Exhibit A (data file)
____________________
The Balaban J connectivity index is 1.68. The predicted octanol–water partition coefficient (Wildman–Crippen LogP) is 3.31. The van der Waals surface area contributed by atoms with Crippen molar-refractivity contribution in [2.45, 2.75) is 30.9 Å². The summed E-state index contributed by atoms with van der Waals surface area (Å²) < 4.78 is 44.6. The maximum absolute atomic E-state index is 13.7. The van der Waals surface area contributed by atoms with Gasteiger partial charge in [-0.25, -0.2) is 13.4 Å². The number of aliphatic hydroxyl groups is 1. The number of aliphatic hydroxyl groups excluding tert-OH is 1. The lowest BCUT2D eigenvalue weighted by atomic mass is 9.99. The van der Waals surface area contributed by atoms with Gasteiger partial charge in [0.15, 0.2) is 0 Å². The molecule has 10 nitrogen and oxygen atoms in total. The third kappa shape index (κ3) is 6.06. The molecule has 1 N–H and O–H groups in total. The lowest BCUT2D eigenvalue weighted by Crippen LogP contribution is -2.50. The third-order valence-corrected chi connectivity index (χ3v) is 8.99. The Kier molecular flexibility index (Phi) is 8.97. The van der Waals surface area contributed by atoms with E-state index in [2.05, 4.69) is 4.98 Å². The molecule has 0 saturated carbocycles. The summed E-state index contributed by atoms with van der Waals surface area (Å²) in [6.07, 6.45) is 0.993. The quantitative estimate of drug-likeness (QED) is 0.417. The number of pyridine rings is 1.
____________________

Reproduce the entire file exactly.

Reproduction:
The Balaban J connectivity index is 1.68. The predicted octanol–water partition coefficient (Wildman–Crippen LogP) is 3.31. The van der Waals surface area contributed by atoms with Crippen molar-refractivity contribution in [2.45, 2.75) is 30.9 Å². The summed E-state index contributed by atoms with van der Waals surface area (Å²) < 4.78 is 44.6. The maximum absolute atomic E-state index is 13.7. The van der Waals surface area contributed by atoms with Gasteiger partial charge in [-0.25, -0.2) is 13.4 Å². The number of aliphatic hydroxyl groups is 1. The number of aliphatic hydroxyl groups excluding tert-OH is 1. The lowest BCUT2D eigenvalue weighted by atomic mass is 9.99. The van der Waals surface area contributed by atoms with Gasteiger partial charge in [0.15, 0.2) is 0 Å². The molecule has 10 nitrogen and oxygen atoms in total. The third kappa shape index (κ3) is 6.06. The molecule has 1 N–H and O–H groups in total. The lowest BCUT2D eigenvalue weighted by Crippen LogP contribution is -2.50. The third-order valence-corrected chi connectivity index (χ3v) is 8.99. The Kier molecular flexibility index (Phi) is 8.97. The van der Waals surface area contributed by atoms with E-state index in [2.05, 4.69) is 4.98 Å². The molecule has 0 saturated carbocycles. The summed E-state index contributed by atoms with van der Waals surface area (Å²) in [6.07, 6.45) is 0.993. The quantitative estimate of drug-likeness (QED) is 0.417. The number of pyridine rings is 1.